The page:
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Study uncovers an unexpected mechanism by which a key oncogene drives melanoma

Colin Goding, Ludwig Cancer Research Oxford
Colin Goding

A study led by Ludwig Oxford’s Colin Goding and alumnus Romuald Binet showed that the microphthalmia-associated transcription factor MITF shapes melanocyte responses to DNA damage in an unexpected way. The researchers reported in a February paper in Genes & Development that DNA-damaging agents induce MITF phosphorylation on serine 325 and alter the protein’s interaction with other proteins. MITF then dissociates from its usual partners involved in gene expression and now interacts with the MRN protein complex, which repairs DNA and triggers cell cycle arrest. This stalls the DNA repair pathway, contributing to genomic instability. In agreement with this, high MITF levels are associated with increased single-nucleotide mutations and copy number abnormalities in the genomes of cancerous melanocytes. Notably, a mutation in MITF (E381K) that is known to predispose people to melanoma recapitulates the observed effects of MITF phosphorylation—suggesting a mechanism for the cancer risk associated with the mutation. The authors speculate that under physiological conditions, the penalty imposed by potential genome instability caused by reduced MRN complex function when it is bound by MITF would be offset by increased melanocyte proliferation and their ultimate differentiation that would protect against subsequent DNA damage.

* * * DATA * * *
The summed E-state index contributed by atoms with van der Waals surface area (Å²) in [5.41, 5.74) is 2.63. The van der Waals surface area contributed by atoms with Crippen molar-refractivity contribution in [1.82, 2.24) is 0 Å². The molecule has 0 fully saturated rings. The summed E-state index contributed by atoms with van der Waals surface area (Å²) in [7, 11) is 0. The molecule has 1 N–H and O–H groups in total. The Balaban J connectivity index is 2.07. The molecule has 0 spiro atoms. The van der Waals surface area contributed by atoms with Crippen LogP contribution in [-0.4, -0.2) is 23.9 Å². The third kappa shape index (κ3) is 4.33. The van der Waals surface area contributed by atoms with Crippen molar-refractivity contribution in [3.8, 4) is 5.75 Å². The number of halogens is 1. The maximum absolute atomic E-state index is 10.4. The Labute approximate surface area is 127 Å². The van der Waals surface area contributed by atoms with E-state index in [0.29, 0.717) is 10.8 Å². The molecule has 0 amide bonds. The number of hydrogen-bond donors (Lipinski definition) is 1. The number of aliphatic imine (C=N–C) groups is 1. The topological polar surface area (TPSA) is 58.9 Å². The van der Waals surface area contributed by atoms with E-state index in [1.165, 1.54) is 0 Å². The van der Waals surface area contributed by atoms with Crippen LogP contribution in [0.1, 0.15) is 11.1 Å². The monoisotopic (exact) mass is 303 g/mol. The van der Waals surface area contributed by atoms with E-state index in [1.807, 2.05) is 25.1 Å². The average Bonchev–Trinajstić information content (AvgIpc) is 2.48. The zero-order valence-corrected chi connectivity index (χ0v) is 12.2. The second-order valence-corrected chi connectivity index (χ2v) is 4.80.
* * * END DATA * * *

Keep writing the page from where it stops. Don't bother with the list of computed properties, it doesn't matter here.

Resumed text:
DNA damage remodels the MITF interactome to increase melanoma genomic instability
Genes & Development, 2024 February 5

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